A new online-focused lender is set to launch in the UK early this year after being awarded a licence by regulators.

Created by mortgage and loans provider Charter Court Financial Services (CCFS), Charter Savings Bank will offer savings services online and via telephone - rather than investing in a network of branches - in order to reduce operating costs. 

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A spokesperson told Techworld that the bank will consider development of digital channels such as mobile and tablet apps in future, and plans to increase the number of IT roles within CCFS in the "short to medium term" to manage the business expansion.

In a statement, CCFS chief executive, Ian Lonergan, who will run Charter Savings Bank, said: “We see the development of a retail banking proposition as a logical extension for our business, enabling it to diversify into new markets and build a sustainable and competitive business model for the future.

"Being granted this licence by the PRA demonstrates the strength of our offering and the ambitious plans we have to champion savers and help them realise their financial goals.”

The bank is the third new lender to be handed a licence by the Prudential Regulation Authority, alongside Metro Bank and Aldermore, with 25 other startups also believed to be awaiting the green light from the UK regulator.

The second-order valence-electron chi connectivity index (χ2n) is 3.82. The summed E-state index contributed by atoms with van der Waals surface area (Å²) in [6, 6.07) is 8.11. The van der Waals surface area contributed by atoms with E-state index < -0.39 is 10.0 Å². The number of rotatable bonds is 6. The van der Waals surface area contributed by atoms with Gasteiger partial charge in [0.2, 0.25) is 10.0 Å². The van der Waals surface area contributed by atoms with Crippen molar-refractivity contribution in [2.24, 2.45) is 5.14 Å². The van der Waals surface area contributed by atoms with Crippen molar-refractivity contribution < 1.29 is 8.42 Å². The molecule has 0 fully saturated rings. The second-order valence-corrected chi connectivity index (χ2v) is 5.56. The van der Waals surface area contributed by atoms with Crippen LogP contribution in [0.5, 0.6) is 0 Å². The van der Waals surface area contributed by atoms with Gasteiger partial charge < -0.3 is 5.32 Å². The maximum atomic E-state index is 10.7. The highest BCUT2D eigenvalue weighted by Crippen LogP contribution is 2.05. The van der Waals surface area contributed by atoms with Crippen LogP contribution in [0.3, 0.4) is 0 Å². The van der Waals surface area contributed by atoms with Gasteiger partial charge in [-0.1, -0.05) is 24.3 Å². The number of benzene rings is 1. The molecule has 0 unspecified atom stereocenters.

Some of those which have announced plans include ‘digital-only’ Atom, created by Metro Bank founder Anthony Thompson, and Starling, led by former Allied Irish Bank chief operating officer, Anne Boden, which aims to be more like Google and Facebook in its use of customer data than traditional banks.

On Tuesday it was also announced that German lender Fidor plans to target the UK market, as part of major international expansion pans.

Billing itself as a ‘Web 2.0 bank’, Fidor provides online and social media based account services without a branch network, and has been quick to adopt new technologies such as crytpocurrencies.

It claims to be in the “final stages” of a move into the UK, and subsequently plans to move into other Eurozone countries.

"We have frequent requests from all over Europe," said Fidor CEO Matthias Kroener. "The Web is not only an enabler but also calls for an international development."

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